When Casey Stoner was asked on Thursday about the key to his speed through Turn 3 – now renamed Stoner Corner in his honor – he refused to answer, saying only that he might tell everyone after he had retired. To anyone watching Stoner scorch around that corner and the rest of the track, the secret was plain to see: the Australian is completely in his element, totally comfortable and confident in every move he makes at the circuit.
Stoner left thick black lines round most of the left handers at the circuit, including daubing them all over the inside of the kerbs at Turn 3. It was a display of mastery that left even the injured Ben Spies in awe, watching at home on the computer. “I gotta say without a doubt Casey Stoner does stuff even GP racers watch and scratch their head at!” Spies posted on his Twitter page. Stoner ended nine tenths of a second up on second-place man Dani Pedrosa, the only man to dip into the 1’29s (just, his fastest lap being 1’29.999), and the only man bar Pedrosa to hit the 1’30s.
Confidence. That’s Stoner’s secret. And it’s the secret of another Australian, a rider almost surprised to find himself at the front of the Moto2 class, Ant West having bagged the 3rd fastest time on the first day of his home Grand Prix. The podium at Sepang had kicked him into gear, West admitted, pointing out the importance of confidence to results. “I must have woke myself up!” West joked. “This class is all about having good confidence, because from 1st to 20th, everyone’s fast. I just feel confident, and it makes everything so much easier. Today I feel good, and the bike’s working really well.”
West’s success was more than just an overnight transformation, West insisted. Things had slowly been improving since the QMMF team switched from the Moriwaki to the Speed Up chassis, West now able to close the gap the front. “We’ve been building up the last few races getting better and better, and I’m happy today. It just seem to be going well, even went out the first part of this session on old tires and still had quite a decent time.”
It is reminiscent of the squabble over the brakes in the Tech 3 garage at the start of the season, with Cal Crutchlow complaining that Andrea Dovizioso had uprated version of the calipers and brake disks that he did not yet have. Despite the difference, Crutchlow was still matching Dovizioso’s pace, and battling the vastly more experienced Italian at every track on the calendar.
Eventually, Tech 3 team boss Herve Poncharal caved, and arranged for Crutchlow to receive the uprated brakes from Brembo. The difference in Crutchlow’s results is nigh on impossible to discern: the former World Supersport champion continues to impress, qualifying brilliantly, battling with Dovizioso and fighting all race long for the last of the podium places. But he was doing that before he got the uprated brakes as well.
The truth of the matter is that each rider has at least half a second between their ears. There is a mindset, a way of tapping into the confidence that every top-flight sportsperson has, allowing them to get more out of themselves and their equipment than they have any right to expect. That confidence is key: any doubt, even the smallest, and the rider comes up short, and ends up battling the machine trying to find the difference, instead of looking inside.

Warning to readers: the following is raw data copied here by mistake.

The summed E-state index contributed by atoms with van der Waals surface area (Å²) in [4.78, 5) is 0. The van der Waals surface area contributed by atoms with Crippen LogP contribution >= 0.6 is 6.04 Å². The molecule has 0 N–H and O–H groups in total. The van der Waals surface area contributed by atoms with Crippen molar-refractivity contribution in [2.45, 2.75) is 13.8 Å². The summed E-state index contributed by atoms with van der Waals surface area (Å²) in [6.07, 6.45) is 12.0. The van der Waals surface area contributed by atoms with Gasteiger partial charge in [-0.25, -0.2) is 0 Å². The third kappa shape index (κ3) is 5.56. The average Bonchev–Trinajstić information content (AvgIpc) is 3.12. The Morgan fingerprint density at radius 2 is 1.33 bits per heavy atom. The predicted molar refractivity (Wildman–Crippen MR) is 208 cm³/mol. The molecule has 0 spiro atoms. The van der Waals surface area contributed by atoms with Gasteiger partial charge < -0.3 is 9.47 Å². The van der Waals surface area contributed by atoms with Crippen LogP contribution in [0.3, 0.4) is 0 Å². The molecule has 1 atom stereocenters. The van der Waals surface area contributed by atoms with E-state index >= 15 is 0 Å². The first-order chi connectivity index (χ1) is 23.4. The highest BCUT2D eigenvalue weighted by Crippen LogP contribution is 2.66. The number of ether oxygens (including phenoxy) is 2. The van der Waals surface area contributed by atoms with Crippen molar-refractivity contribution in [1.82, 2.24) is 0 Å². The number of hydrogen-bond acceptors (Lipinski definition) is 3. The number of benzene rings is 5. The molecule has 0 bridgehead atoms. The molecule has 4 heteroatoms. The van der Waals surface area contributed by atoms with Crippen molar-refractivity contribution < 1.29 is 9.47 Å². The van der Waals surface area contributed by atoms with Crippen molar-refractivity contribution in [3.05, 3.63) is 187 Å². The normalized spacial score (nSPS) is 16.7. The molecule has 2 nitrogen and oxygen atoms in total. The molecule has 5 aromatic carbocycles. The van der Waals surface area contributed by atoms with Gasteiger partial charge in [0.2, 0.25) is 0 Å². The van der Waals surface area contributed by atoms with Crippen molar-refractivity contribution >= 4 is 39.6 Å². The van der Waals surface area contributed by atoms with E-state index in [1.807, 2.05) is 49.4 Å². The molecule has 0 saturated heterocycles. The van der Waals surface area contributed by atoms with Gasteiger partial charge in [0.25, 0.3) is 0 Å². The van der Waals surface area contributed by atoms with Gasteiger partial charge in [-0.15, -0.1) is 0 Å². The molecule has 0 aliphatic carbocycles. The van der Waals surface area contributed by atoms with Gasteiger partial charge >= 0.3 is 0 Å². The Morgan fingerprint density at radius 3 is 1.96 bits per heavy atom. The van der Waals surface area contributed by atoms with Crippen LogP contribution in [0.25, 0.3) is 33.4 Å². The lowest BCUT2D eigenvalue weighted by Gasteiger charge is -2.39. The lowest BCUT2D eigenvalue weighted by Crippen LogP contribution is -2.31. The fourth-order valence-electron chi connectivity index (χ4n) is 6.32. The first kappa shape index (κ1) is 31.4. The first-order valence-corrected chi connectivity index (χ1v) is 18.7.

Examples are legion, on both sides of the argument: Marco Melandri, a candidate for the podium on the Honda, went to pieces when he switched to Ducati. His confidence was destroyed in the first test on the bike, coming in feeling quietly confident after his first run on the Desmosedici, and confident of finding more.
He then watched in dismay as his new teammate Casey Stoner went out and beat his fastest lap on the Australian’s first flying lap out of the pits, and his first full lap during the test. Melandri never recovered, never posted a fastest lap, his season over before it had even begun. Once moved to the Kawasaki, the Italian was quick once again, and in 2012 he showed his ability by pushing Max Biaggi almost all the way to the line for the World Superbike championship.
Marc Marquez is the opposite example, a young man who rides with utter conviction and confidence in himself, with no regard to anything else. Estoril 2010 was a prime example: the Spaniard crashed on the sighting lap in difficult conditions, came into pit lane and sat quietly on his bike as his team worked frantically to repair the damage. Forced to start from the back of the grid, Marquez was up to 4th by the first corner.
Two weeks ago at Motegi, something similar happened, this time Marquez not checking the bike was properly in gear at the lights. He entered the first corner close to the back of the 32-strong grid, having got off to a very late start. By turn 5, he was in the top ten, slicing through the field with a confidence and conviction that is the mark of the true champion. That lap is an astonishing display of riding, and the onboard footage worth watching over and over.
Confidence may come free of charge, but that does not mean there is an abundant supply of it. Very few riders can simply turn it on at will, needing a little encouragement to help find it. That is why teams will spend a fortune on parts: not because they hope that the few hundredths of a second a particular part may in theory provide will give them an advantage over the other machines on the grid; because if the rider is convinced that the theoretical advantage that the part offers is there in practice, the rider themselves will find tenths of a second from inside themselves, and make the real difference on the track.